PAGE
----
This weekend, with the dreaded sequel to Carmageddon looming, a group of USC students and faculty are devising the perfect counterattack.
The unpredictability of Los Angeles traffic can turn driving into an exercise in frustration. Services such as Google Maps, Sigalert, Inrix and Waze try to provide drivers with the best routes through traffic, but often fail to live up to their predictions. Now, ClearPath, a new smartphone app created by USC Viterbi School of Engineering, prepares to enter the navigation market. This new application seeks to provide the least time-consuming paths for drivers by adjusting to predicted traffic in real time, ensuring the optimal routes with an efficiency unmatched by the competition.
Using data provided by the Los Angeles County Metropolitan Transportation Authority (LA-Metro), ClearPath calculates routes based on existing road networks and predicted traffic patterns while taking weather, travel time and accident delays into consideration. The hope is that the app can create the quickest and most accurate travel route from point A to point B by actively adjusting to the situation.
Cyrus Shahabi, Director of the Integrated Media Systems Center (IMSC) and Professor of Computer Science at USC, said that the idea started several years ago on his commute from Irvine to USC. Back then, Google Maps estimated travel time to be 50 minutes, the trip was actually around 90 minutes.
“My problem is that the traffic changes as you drive,” Shahabi says, “They change in front of you. Hence, we need an algorithm that accounts for all these changes before you even start your commute.”
As a result, Shahabi and Dr. Ugur Demiryurek, Associate Director of Integrated Media Systems Center at USC, began to brainstorm a way to predict traffic in order provide the fastest travel time. Together, they built up the current model of ClearPath that computes its optimal route according to the different traffic conditions at different hours of the day. Demiryurek says Google Maps provides the same route all the time. Worse, it can also provide multiple routes, leaving the driver unsure of which one is better. ClearPath, however, will always give drivers the best path to their destinations depending on their departure time and day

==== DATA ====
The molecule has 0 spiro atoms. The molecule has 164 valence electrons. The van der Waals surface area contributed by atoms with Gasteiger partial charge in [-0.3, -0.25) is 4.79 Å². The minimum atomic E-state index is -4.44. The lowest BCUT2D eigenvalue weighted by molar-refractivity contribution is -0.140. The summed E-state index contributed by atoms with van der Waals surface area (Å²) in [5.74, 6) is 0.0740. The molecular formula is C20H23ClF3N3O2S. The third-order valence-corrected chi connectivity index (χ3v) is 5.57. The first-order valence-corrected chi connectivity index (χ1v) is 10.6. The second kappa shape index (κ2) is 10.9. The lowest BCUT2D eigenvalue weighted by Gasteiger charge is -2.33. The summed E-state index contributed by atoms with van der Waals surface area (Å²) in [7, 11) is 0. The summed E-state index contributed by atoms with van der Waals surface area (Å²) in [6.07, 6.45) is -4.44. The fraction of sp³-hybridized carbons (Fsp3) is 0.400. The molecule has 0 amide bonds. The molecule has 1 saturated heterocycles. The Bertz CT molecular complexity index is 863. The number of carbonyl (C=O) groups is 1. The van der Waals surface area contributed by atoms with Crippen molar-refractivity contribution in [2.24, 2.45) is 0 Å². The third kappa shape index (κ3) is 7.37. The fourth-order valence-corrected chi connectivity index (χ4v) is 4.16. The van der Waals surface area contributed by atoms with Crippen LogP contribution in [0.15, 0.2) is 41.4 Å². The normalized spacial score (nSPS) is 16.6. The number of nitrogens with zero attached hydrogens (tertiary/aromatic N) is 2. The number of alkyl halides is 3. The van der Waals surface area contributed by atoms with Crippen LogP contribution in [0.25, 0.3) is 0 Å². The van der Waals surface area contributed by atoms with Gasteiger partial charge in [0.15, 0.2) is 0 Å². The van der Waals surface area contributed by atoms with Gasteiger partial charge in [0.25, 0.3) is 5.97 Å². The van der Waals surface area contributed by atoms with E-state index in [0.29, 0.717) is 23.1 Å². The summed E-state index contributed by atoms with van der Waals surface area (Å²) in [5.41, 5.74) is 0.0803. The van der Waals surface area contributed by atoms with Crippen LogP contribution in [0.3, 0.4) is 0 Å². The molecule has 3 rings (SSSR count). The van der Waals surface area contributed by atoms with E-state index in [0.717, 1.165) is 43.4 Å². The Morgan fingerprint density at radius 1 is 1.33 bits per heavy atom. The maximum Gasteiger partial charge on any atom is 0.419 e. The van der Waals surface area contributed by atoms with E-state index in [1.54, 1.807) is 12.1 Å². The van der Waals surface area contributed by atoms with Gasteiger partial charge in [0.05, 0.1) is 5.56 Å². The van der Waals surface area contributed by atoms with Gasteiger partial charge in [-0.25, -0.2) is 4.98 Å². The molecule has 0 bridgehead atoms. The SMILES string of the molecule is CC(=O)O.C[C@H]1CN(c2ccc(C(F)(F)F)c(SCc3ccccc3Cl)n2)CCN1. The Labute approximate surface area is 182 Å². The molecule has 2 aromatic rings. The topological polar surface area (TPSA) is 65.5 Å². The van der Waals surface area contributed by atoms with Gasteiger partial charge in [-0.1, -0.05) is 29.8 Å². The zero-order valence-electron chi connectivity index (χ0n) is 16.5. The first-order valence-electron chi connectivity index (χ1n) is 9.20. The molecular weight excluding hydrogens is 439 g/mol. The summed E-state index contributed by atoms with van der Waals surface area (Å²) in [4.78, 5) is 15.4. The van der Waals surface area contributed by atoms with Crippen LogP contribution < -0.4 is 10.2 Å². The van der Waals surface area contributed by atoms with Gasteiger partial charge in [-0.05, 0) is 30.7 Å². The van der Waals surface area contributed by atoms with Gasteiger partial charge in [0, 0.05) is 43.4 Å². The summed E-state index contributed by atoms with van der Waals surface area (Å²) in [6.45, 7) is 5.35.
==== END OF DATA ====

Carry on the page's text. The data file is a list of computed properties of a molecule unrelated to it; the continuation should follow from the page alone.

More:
“Our technology relies on the models of how traffic will behave, created from historical data and updated with real-time data and events” Demiryurek says.
One of the major technological advantages is that data is obtained from L.A. Metro, which allows the computer to predict future traffic more accurately. This provides ClearPath with an edge against its competitors in the road navigation market. All current solutions are inaccurate, Shahabi says, but people are getting used to inaccuracy. For example, a recent popular traffic app, called Waze, gets all its appeal from its social networking GUI and crowd sourced data collection (e.g., reporting police location), while the traffic information and route planning are less accurate than those of the current Google Maps. The point is that all these appeals are known art and can be integrated into any new app. Hopefully, ClearPath will provide the most accurate routes with all the appeals and attract customers away from the less reliable alternatives.
Chris O'Connell, an MBA candidate at the USC Marshall School of Business, is in charge of ClearPath's business strategy. He foresees the challenge to be battling with the name recognition of Google Maps and popularity of Waze. O’Connell believes that the routes provided by ClearPath are better and quicker; the trick is to get over the hurdle of the other brands' popularity. He hopes that by showing side-by-side comparisons, consumers will see how much time they can save by using ClearPath.